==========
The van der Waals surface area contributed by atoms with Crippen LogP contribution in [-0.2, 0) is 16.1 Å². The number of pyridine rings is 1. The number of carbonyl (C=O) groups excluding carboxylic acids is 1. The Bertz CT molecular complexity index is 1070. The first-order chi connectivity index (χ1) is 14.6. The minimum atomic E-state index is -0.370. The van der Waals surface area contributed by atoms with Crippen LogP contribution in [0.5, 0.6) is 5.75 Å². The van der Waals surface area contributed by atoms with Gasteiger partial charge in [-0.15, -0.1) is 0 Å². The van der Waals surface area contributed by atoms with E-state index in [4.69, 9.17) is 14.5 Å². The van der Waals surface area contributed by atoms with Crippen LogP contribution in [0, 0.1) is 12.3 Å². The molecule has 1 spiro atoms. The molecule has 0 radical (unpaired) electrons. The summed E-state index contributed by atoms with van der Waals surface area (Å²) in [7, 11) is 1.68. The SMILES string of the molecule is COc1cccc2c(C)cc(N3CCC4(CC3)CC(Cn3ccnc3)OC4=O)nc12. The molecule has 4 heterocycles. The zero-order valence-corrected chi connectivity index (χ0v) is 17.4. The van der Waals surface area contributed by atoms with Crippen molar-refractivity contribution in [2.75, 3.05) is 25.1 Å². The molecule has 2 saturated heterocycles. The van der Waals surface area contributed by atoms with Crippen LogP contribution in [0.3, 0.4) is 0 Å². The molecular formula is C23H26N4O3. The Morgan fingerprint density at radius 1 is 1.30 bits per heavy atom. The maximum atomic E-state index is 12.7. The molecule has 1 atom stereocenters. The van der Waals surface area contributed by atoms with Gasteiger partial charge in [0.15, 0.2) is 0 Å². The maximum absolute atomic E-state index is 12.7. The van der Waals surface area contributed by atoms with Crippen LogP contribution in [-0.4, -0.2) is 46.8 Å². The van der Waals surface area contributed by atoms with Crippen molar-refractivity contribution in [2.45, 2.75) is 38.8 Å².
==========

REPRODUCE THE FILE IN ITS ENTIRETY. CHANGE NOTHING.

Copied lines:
The van der Waals surface area contributed by atoms with Crippen LogP contribution in [-0.2, 0) is 16.1 Å². The number of pyridine rings is 1. The number of carbonyl (C=O) groups excluding carboxylic acids is 1. The Bertz CT molecular complexity index is 1070. The first-order chi connectivity index (χ1) is 14.6. The minimum atomic E-state index is -0.370. The van der Waals surface area contributed by atoms with Crippen LogP contribution in [0.5, 0.6) is 5.75 Å². The van der Waals surface area contributed by atoms with Gasteiger partial charge in [-0.15, -0.1) is 0 Å². The van der Waals surface area contributed by atoms with E-state index in [4.69, 9.17) is 14.5 Å². The van der Waals surface area contributed by atoms with Crippen LogP contribution in [0, 0.1) is 12.3 Å². The molecule has 1 spiro atoms. The molecule has 0 radical (unpaired) electrons. The summed E-state index contributed by atoms with van der Waals surface area (Å²) in [7, 11) is 1.68. The SMILES string of the molecule is COc1cccc2c(C)cc(N3CCC4(CC3)CC(Cn3ccnc3)OC4=O)nc12. The molecule has 4 heterocycles. The zero-order valence-corrected chi connectivity index (χ0v) is 17.4. The van der Waals surface area contributed by atoms with Crippen molar-refractivity contribution in [2.75, 3.05) is 25.1 Å². The molecule has 2 saturated heterocycles. The van der Waals surface area contributed by atoms with Crippen LogP contribution in [0.3, 0.4) is 0 Å². The molecular formula is C23H26N4O3. The Morgan fingerprint density at radius 1 is 1.30 bits per heavy atom. The maximum atomic E-state index is 12.7. The molecule has 1 atom stereocenters. The van der Waals surface area contributed by atoms with Gasteiger partial charge in [0.15, 0.2) is 0 Å². The maximum absolute atomic E-state index is 12.7. The van der Waals surface area contributed by atoms with Crippen LogP contribution in [-0.4, -0.2) is 46.8 Å². The van der Waals surface area contributed by atoms with Crippen molar-refractivity contribution in [2.45, 2.75) is 38.8 Å².